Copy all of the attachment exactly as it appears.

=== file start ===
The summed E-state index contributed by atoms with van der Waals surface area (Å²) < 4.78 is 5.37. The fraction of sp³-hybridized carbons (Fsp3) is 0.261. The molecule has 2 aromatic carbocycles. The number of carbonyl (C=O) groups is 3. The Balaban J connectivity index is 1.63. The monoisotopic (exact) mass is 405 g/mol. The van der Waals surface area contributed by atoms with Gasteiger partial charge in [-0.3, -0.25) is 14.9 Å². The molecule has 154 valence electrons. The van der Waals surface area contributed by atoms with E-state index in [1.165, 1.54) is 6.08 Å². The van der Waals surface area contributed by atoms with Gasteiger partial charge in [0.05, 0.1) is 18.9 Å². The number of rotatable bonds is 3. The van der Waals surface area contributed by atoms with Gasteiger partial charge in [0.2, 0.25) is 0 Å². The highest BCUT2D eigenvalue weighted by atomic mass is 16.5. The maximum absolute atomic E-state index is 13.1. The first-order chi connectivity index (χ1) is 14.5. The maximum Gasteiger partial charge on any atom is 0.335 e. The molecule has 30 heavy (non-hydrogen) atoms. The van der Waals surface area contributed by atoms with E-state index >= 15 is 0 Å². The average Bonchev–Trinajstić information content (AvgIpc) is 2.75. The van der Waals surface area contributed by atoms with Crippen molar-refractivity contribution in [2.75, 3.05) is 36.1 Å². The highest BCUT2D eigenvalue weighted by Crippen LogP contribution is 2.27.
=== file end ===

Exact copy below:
The summed E-state index contributed by atoms with van der Waals surface area (Å²) < 4.78 is 5.37. The fraction of sp³-hybridized carbons (Fsp3) is 0.261. The molecule has 2 aromatic carbocycles. The number of carbonyl (C=O) groups is 3. The Balaban J connectivity index is 1.63. The monoisotopic (exact) mass is 405 g/mol. The van der Waals surface area contributed by atoms with Gasteiger partial charge in [-0.3, -0.25) is 14.9 Å². The molecule has 154 valence electrons. The van der Waals surface area contributed by atoms with E-state index in [1.165, 1.54) is 6.08 Å². The van der Waals surface area contributed by atoms with Gasteiger partial charge in [0.05, 0.1) is 18.9 Å². The number of rotatable bonds is 3. The van der Waals surface area contributed by atoms with Gasteiger partial charge in [0.2, 0.25) is 0 Å². The highest BCUT2D eigenvalue weighted by atomic mass is 16.5. The maximum absolute atomic E-state index is 13.1. The first-order chi connectivity index (χ1) is 14.5. The maximum Gasteiger partial charge on any atom is 0.335 e. The molecule has 30 heavy (non-hydrogen) atoms. The van der Waals surface area contributed by atoms with E-state index >= 15 is 0 Å². The average Bonchev–Trinajstić information content (AvgIpc) is 2.75. The van der Waals surface area contributed by atoms with Crippen molar-refractivity contribution in [2.75, 3.05) is 36.1 Å². The highest BCUT2D eigenvalue weighted by Crippen LogP contribution is 2.27.